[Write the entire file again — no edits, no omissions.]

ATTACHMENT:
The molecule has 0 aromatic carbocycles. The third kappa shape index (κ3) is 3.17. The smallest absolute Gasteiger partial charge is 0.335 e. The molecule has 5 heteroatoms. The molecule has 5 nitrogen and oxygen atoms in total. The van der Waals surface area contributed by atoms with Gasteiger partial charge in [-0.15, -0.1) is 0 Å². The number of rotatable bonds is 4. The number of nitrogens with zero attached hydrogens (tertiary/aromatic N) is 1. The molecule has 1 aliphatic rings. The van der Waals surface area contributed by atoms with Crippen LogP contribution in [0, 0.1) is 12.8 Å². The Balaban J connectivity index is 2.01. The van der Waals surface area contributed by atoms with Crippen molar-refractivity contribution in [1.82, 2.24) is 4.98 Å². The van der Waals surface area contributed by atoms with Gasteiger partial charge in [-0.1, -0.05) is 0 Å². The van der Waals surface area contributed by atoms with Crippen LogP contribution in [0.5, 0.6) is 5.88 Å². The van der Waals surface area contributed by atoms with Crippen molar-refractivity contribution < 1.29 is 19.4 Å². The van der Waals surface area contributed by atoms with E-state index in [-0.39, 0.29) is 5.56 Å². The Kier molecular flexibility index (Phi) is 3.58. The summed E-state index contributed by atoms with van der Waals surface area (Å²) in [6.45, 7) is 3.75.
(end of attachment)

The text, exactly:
The molecule has 0 aromatic carbocycles. The third kappa shape index (κ3) is 3.17. The smallest absolute Gasteiger partial charge is 0.335 e. The molecule has 5 heteroatoms. The molecule has 5 nitrogen and oxygen atoms in total. The van der Waals surface area contributed by atoms with Gasteiger partial charge in [-0.15, -0.1) is 0 Å². The number of rotatable bonds is 4. The number of nitrogens with zero attached hydrogens (tertiary/aromatic N) is 1. The molecule has 1 aliphatic rings. The van der Waals surface area contributed by atoms with Crippen LogP contribution in [0, 0.1) is 12.8 Å². The Balaban J connectivity index is 2.01. The van der Waals surface area contributed by atoms with Crippen molar-refractivity contribution in [1.82, 2.24) is 4.98 Å². The van der Waals surface area contributed by atoms with Gasteiger partial charge in [-0.1, -0.05) is 0 Å². The van der Waals surface area contributed by atoms with Crippen LogP contribution in [0.5, 0.6) is 5.88 Å². The van der Waals surface area contributed by atoms with Crippen molar-refractivity contribution < 1.29 is 19.4 Å². The van der Waals surface area contributed by atoms with E-state index in [-0.39, 0.29) is 5.56 Å². The Kier molecular flexibility index (Phi) is 3.58. The summed E-state index contributed by atoms with van der Waals surface area (Å²) in [6.45, 7) is 3.75.